New evidence uncovered by forensic experts indicates that .32-caliber bullets found in the pocket of anarchist Nicola Sacco 65 years ago matched cartridges found at the scene of one of the nation's most controversial murder cases. The disclosure was announced by the Connecticut State Police forensic laboratory at ceremonies Thursday marking the release of a new manual on forensic evidence.

Sacco and Bartolomeo Vanzetti were charged with killing a guard during a bank holdup in Braintree, Mass., on April 15, 1920, convicted in 1921 after a tumultuous trial and electrocuted six years later. Many have contended the two were convicted because of their politics.

"The Peters Company was one of the major U.S. manufacturers of ammunition with worldwide distribution," said Detective Marshall Robinson, a ballistics expert at the laboratory, who developed the new evidence. "For Sacco to have a cartridge from the same machine as a cartridge found that day in Braintree, the chance of coincidence is very slim." Both sets of cartridges, Robinson said, were made on the same machine at the Peters Cartridge Co. of King's Mill, Ohio.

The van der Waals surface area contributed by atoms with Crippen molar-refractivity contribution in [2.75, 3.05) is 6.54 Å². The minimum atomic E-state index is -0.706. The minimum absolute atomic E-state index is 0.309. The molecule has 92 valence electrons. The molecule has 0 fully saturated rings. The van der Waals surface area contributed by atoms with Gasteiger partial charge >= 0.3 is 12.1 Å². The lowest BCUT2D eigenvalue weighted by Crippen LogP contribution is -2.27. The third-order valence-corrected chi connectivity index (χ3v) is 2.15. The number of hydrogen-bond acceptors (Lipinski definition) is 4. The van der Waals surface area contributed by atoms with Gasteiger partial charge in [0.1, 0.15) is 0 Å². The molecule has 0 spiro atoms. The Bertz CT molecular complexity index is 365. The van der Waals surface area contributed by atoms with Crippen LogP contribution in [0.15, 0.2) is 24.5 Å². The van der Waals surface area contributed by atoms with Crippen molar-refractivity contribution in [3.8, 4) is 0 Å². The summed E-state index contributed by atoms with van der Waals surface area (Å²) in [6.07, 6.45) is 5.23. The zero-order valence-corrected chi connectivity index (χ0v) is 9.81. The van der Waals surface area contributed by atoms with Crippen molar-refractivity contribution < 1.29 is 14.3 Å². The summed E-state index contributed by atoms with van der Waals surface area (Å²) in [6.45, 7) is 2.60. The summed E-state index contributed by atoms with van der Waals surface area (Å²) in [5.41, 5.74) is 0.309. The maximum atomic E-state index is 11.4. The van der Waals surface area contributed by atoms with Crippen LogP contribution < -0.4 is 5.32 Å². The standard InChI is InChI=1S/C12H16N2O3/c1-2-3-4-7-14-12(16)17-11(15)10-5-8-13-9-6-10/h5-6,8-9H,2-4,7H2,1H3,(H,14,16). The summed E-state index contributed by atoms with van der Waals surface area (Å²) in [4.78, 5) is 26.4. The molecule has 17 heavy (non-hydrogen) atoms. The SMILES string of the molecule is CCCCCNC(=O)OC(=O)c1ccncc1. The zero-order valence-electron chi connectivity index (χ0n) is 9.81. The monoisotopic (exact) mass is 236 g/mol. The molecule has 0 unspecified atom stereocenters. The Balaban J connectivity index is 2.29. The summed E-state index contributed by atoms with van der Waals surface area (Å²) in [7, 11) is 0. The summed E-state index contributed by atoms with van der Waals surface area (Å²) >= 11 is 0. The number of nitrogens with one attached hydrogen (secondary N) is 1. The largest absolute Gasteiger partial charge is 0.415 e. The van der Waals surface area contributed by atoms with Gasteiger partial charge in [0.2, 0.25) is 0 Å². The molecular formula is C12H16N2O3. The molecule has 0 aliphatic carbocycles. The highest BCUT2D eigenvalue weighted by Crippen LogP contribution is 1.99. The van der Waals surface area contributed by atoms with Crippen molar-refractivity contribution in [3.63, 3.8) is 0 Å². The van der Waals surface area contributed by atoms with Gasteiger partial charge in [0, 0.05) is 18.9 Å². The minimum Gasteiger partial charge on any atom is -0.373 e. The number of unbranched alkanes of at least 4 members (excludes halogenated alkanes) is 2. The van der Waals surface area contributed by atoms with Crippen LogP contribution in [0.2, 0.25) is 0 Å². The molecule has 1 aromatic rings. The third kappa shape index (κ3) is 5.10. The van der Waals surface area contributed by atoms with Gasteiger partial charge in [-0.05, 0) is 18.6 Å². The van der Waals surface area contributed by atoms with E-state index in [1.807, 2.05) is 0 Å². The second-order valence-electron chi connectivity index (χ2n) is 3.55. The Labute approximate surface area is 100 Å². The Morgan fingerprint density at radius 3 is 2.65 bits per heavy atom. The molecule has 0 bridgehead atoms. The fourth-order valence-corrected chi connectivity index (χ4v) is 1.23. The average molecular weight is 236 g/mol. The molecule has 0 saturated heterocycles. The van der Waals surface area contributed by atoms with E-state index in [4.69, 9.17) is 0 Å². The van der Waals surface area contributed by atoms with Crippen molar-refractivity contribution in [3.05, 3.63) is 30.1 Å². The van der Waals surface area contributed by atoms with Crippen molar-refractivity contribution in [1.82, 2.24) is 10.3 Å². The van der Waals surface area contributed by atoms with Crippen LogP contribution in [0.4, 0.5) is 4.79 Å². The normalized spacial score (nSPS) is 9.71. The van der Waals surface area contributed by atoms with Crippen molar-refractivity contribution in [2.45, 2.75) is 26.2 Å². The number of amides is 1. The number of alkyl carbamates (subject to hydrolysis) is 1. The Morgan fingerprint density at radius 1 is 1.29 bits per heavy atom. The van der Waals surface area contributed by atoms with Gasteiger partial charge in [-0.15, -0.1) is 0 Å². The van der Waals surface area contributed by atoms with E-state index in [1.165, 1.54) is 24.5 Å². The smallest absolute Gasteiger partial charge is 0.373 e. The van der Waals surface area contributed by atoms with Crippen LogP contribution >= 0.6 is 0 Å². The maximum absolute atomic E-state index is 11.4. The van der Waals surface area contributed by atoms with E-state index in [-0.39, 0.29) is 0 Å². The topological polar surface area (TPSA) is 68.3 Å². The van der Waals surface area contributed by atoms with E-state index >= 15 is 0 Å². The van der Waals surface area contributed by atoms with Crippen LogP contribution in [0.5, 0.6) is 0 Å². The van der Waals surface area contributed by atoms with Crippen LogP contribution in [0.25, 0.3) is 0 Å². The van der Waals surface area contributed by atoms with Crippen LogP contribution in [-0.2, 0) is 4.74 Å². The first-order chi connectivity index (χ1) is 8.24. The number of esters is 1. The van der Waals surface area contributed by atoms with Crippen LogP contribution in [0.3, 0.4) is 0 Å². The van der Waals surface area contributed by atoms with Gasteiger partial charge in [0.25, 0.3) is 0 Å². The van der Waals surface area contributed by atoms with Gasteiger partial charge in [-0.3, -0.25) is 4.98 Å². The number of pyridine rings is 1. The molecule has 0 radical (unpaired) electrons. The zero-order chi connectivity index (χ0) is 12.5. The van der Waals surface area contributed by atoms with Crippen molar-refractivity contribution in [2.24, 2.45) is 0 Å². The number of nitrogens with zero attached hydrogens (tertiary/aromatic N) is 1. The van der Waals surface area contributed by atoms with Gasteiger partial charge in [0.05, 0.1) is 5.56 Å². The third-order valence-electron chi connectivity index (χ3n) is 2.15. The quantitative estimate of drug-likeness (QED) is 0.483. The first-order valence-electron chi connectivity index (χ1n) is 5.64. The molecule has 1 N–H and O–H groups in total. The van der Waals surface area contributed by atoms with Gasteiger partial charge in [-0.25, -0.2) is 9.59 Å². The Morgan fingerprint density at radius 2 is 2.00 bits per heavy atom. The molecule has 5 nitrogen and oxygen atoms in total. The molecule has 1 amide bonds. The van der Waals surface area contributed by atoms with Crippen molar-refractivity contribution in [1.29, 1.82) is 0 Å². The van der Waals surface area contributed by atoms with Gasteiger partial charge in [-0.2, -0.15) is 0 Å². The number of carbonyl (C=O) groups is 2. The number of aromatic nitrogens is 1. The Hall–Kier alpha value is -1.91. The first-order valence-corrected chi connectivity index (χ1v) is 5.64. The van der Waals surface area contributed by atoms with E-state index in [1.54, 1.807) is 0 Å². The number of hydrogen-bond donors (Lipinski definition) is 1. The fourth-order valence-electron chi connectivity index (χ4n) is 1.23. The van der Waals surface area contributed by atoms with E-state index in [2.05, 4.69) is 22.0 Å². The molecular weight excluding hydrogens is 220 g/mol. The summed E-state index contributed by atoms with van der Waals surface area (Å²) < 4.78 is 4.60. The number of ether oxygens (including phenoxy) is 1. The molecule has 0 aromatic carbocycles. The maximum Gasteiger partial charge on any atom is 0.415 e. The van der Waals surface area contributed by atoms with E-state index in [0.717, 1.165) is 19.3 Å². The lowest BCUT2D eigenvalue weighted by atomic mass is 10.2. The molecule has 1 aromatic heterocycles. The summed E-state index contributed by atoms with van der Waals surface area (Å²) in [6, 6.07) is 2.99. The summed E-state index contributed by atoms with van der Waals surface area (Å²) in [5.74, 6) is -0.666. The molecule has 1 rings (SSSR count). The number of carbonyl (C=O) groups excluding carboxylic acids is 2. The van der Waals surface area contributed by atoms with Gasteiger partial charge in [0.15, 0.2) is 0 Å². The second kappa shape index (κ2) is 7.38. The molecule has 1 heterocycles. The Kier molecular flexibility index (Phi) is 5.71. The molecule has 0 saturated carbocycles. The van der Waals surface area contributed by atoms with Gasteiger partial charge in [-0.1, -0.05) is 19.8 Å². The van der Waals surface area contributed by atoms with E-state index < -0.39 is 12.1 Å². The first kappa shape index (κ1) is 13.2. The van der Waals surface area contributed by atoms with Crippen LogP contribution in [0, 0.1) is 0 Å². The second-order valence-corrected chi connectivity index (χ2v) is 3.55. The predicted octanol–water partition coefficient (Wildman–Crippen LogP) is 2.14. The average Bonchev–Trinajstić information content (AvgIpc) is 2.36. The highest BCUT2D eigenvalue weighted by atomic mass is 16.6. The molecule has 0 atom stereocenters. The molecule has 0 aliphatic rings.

Frank Russell, author of "Tragedy in Dedham," described the new evidence as "certainly a kind of corroboration." Russell, who said he has a new book coming out next spring that should settle some of the debate, believes Sacco was guilty but that questions still remain over Vanzetti's role.